Dr. Berkley –The key to addressing vaccine hesitancy is to build trust and the way to foster trust is engagement with communities. Facts alone don’t make this happen. Building trust is an everyday action, and it requires understanding and respecting the concerns people have.”

The risk of a black market is that there will be fake vaccines and this will put everybody in a high risk. How could philanthropy help most vulnerable Countries with this challenge? How could civil society join the challenge?

Mr. Collins – CSOs have years of experience in public health and a breadth of community knowledge that can be leveraged to complement government efforts during the crisis. Recognizing this expertise, COVAX has engaged CSOs in facility planning and operations. CSO engagement can help improve the implementation effectiveness of COVID-19 programs through helping authorities with program monitoring, building trust, gathering feedback, and more.”

Partnering Lesson

PPPs need to present flexible strategies. While strong partnerships might build on existing collaboration (e.g. the already existing Gavi network) there must be sufficient creativity and adaptability to reimagine for the challenge at hand. This could involve bringing in new players, identifying new funding mechanisms, or reorganizing teams. Each change or addition, however, must be met with flexibility rather than rigidity.

In Case You Missed It...

  • COVAX has already rolled out over 30 million COVID-19 vaccines to 60 countries. Regarding the multi-stakeholder collaboration that underlies the scale of this initiative, Jay Collins pointed out the complexity that has been managed with a great number of participants at the table and at a considerable speed. He stated that the cooperative mechanisms displayed, both in terms of policy and execution, have not been seen on this scale other than in times of war. Similarly, Dr. Seth Berkley highlighted that COVAX is the largest multilateral new effort since the Paris Climate Accord. 
  • According to Dr. Berkley, several scientific questions regarding COVID-19 vaccines are still unsolved, and one of those is how long the vaccines last for. To shorten the lifespan of the pandemic, the need to ensure baseline coverage as soon as possible is critical—the more vaccinated people, the less variance, and the less risk. As explained by Gayle Smith, to achieve the speed of vaccine distribution that is required, countries need to move systemically and globally, rather than sequentially. Collins believes that COVAX’s approach is the best tool against variance and mutations of the virus. 
  • All three participants agreed that a major challenge facing the COVAX Facility, whose aim is to equitably distribute COVID-19 vaccines, is “vaccine nationalism”. Smith highlighted the relevance of education to overcome this issue by making people understand that if vaccine access is equitable and fair, it is also smart. Dr. Berkley spoke about the importance of getting a global consensus around the idea that “no one is safe unless everyone is safe”.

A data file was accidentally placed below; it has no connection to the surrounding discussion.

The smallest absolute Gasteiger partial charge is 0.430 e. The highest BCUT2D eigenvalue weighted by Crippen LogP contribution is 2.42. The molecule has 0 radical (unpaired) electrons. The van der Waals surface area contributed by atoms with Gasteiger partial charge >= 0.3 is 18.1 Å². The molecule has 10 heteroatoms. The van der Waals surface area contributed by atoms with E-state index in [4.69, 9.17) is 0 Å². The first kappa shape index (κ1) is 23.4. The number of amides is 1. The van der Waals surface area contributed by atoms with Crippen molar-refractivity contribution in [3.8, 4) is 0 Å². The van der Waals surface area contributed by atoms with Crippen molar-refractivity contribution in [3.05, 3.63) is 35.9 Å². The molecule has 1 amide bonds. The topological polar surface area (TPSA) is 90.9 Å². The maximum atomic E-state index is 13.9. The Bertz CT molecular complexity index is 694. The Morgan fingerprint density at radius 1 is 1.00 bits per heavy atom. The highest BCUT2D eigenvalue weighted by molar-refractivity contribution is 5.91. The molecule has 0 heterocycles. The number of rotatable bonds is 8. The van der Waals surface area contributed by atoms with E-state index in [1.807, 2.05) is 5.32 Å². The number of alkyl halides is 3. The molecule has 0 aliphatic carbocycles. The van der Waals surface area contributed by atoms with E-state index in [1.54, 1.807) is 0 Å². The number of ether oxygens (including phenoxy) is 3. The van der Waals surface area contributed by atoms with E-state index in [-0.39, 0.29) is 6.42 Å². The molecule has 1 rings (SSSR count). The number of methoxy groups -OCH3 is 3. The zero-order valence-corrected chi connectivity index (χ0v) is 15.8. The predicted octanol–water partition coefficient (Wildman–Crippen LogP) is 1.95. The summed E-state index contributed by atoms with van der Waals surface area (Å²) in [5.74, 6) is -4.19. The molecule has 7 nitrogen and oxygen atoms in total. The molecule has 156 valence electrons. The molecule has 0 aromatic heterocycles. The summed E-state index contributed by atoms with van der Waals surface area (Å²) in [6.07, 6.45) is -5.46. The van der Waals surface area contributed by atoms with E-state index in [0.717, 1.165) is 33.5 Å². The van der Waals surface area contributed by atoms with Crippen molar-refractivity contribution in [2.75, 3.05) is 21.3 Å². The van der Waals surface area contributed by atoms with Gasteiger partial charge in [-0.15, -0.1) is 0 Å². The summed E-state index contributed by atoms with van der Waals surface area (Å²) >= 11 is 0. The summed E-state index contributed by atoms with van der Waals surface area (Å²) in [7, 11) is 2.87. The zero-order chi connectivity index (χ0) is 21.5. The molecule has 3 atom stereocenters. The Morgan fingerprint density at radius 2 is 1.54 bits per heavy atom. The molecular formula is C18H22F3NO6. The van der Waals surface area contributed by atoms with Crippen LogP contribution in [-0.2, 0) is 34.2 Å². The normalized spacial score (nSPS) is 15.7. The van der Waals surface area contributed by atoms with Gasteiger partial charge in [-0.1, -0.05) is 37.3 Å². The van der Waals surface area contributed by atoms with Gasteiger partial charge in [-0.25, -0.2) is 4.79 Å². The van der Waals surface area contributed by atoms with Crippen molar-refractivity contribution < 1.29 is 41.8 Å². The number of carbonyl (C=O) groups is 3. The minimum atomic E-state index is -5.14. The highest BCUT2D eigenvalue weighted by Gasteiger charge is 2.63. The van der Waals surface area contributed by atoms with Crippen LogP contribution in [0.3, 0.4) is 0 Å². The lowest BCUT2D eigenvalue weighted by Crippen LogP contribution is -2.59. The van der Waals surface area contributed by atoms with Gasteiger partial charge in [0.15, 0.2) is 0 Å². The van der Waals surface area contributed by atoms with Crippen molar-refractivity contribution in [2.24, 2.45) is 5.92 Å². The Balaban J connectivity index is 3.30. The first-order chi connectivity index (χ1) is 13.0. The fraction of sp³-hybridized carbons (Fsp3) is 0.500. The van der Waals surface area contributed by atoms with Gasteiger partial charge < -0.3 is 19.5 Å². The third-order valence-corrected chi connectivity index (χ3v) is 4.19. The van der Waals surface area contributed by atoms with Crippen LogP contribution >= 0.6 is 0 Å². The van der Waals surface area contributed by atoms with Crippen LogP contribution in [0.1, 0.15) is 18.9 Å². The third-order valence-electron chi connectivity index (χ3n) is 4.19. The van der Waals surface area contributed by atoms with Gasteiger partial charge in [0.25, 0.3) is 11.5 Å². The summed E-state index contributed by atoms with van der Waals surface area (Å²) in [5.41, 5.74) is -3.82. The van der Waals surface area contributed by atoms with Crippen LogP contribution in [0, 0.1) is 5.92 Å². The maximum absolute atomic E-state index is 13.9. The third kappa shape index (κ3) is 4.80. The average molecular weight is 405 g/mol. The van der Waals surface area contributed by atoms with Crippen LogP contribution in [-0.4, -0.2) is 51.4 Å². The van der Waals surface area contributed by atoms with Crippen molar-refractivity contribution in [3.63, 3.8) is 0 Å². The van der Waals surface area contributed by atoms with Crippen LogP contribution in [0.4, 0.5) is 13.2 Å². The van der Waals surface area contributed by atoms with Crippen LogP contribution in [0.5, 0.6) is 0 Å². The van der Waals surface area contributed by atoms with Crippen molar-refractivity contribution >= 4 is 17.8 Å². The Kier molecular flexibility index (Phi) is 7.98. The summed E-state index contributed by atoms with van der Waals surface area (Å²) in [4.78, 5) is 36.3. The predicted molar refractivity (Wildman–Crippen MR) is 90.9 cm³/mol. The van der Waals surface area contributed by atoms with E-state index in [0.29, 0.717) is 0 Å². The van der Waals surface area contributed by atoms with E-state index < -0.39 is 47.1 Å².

• According to Collins, when it comes to solving global issues, it is important to think of equitably allocating resources, funds, and risks. This is exactly what the buffer designed by Gavi and the COVAX Facility does. As demand for vaccines in the developed world rises, the COVAX vaccine supply makes it possible to reallocate vaccines to poorer countries and populations in humanitarian settings. 
  • Flexibility has been fundamental to fulfilling COVAX’s mission. As explained by Dr. Berkley, Gavi is an alliance that was already working with the World Health Organization, World Bank, civil society, governments, and vaccine manufacturers before the COVID-19 pandemic. Since Gavi co-leads COVAX, the initiative takes advantage of its network model, as opposed to an institutional one, which facilitates scaling up and bringing in different types of expertise as needed. Citi, the financial and risk advisor to the COVAX Facility, is also taking a flexible approach to its work. Collins shared the company’s strategy, which includes a plan A, plan B, and plan C in order to mitigate against potential risks. This has enabled Citi to make firm commitments with manufacturers on behalf of countries. 
  • Smith outlined two key lessons that should be used to build on the COVAX model going forward: i) investments need to be consistent, predictable, and more regular; and ii) transparency and pricing in the market are critical.
  • As stated by Dr. Berkley, infectious diseases have to be addressed through global scientific collaboration, long-term investments in global health and resilient health systems, and smart and strategic multilateralism. Although in statistical terms we are doing much better now than during the last H1N1 crisis, we have to learn from history and not repeat mistakes: a pandemic should be considered as a continuous threat, so we should keep preparing during “peacetime” to face it. The model that is being demonstrated by the COVAX Facility, Gavi, and Citi shows the importance of global solidarity, flexibility, scalability, and cross-sector partnerships. These lessons should be taken to address other global issues such as climate change and food insecurity.